Felix Contreras

Felix Contreras is co-creator and host of Alt.Latino, NPR's pioneering program about Latin Alternative music and Latino culture. It features music as well as interviews with many of the most well-known Latinx musicians, actors, filmmakers, and writers. He has hosted and produced Alt.Latino episodes from Mexico, Colombia, Cuba, and throughout the U.S. since the show started in 2010.

Previously, Contreras was a reporter and producer NPR's Arts Desk and, among other stories and projects, covered a series reported from Mexico on the musical movement called Latin Alternative; helped produce NPR's award-winning series 50 Great Voices; and reported a series of stories on the financial challenges aging jazz musicians face.

Contreras is a recovering television journalist who has worked for both NBC and Univision in Miami and California. He's a part-time musician who plays Afro-Cuban percussion with various jazz and Latin bands in the Washington, DC, area. He is also NPR Music's resident Deadhead.

Note: NPR's First Listen audio comes down after the album is released. However, you can still listen with the Spotify and Apple Music playlists at the bottom of the page.


Duologue is a reminder that one of the surest ways to get to the music of West Africa is to stop in Cuba first.

This week's Alt.Latino playlist is packed with percussive tracks, including rustic takes on reggaeton, classical flute juxtaposed with trap beats and romantic jingles livened with spoken word.

At the bottom of this page is the playlist, as part of a series of NPR Music's favorite Latin songs, updated weekly on Spotify. Listen and read through our weekly hot takes here.

Copyright 2019 NPR. To see more, visit https://www.npr.org.

LULU GARCIA-NAVARRO, HOST:

"There is no such thing as Chicano hippies! And playing Mexican music??"

That was my father's reaction when I described seeing five honest-to-goodness Chicano hippies with beards and ponytails playing mariachi music at a Chicano student leadership retreat at UC Davis in 1975. Los Lobos del Este de Los Angeles, the group called themselves.

Each week, Alt.Latino brings together songs from Latin artists. Through Natti Natasha's ideals on female sexuality to Juanes and Labo Ebratt's stylized vallenato, this week's list lends itself as one not meant to be hidden.

Anthems are curious things. There are the songs that each country is given to represent and sometimes unite its citizens. But other songs pop up and unite a specific subset of citizens. Songs that most often come from popular music tap into a collective energy to represent such disparate causes — from a soccer fight song to a melody that offers solace or inspiration.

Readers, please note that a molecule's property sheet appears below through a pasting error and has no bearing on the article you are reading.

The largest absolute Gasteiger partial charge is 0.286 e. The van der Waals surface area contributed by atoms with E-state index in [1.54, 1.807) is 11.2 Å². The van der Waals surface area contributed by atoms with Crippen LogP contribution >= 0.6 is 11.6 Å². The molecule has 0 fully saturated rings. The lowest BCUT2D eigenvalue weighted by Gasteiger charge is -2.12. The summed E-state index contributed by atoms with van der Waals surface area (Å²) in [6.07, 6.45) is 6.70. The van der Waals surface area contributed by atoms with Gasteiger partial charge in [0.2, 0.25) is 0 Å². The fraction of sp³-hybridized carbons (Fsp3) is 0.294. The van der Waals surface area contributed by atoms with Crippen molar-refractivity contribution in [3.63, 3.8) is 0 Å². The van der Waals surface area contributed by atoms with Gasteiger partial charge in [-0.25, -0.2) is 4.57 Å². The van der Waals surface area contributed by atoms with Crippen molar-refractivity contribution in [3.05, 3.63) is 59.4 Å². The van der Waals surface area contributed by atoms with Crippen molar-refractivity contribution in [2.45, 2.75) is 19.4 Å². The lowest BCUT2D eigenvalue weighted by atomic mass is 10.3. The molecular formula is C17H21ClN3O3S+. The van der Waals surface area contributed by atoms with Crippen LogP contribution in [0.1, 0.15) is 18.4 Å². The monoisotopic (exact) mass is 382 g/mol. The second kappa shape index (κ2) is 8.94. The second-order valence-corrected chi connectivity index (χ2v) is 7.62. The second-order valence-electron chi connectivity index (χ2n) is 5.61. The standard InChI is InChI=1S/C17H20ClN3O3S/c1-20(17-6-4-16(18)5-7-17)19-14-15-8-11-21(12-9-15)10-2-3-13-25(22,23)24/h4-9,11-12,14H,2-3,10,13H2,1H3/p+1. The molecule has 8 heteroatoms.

New year, new playlist. Each week, Alt.Latino brings you top hits and hidden gems from the Latin music world. So far, 2019 has brought a new Ozuna hit, an episode from Locos por Juana's Postcards of Miami series and Juan Wauters singing entirely en español for the first time.

Saxophonist Miguel Zenón is a big thinker — that much is clear from his recorded output, with its deep and inspiring connection to the folk traditions of his native Puerto Rico. But you also get that sense from his turn behind the Tiny Desk, where we can watch the concentration on his face and those of his adventurous band, the Spektral Quartet. This is life-affirming music with curious twists and turns, expertly performed by amazingly talented musicians.

NPR Music's Alt.Latino podcast recently released its year-end list of 2018's best songs and albums. Along the way, the team has done some reading and deep thinking about a trend that started in 2017 has only gained momentum: In the world of streaming music services, Latin artists have been cleaning up.

Editor's note: Bad Bunny is probably the most visible Latin musician on the planet at the moment. His collaborations with artists like J Balvin, Drake, Ozuna and Cardi B on YouTube have amassed views in the billions.

It's hard to believe that the young, massively popular Bad Bunny would be nervous about putting out music. That's what the Latin trap star tells Alt.Latino in a forthcoming Spanish-language interview, where he shares his own thoughts about his debut album and a meteoric ride to the top of Latin charts. X 100PRE was surprise-released just before midnight on December 24.

Our listeners have big ears.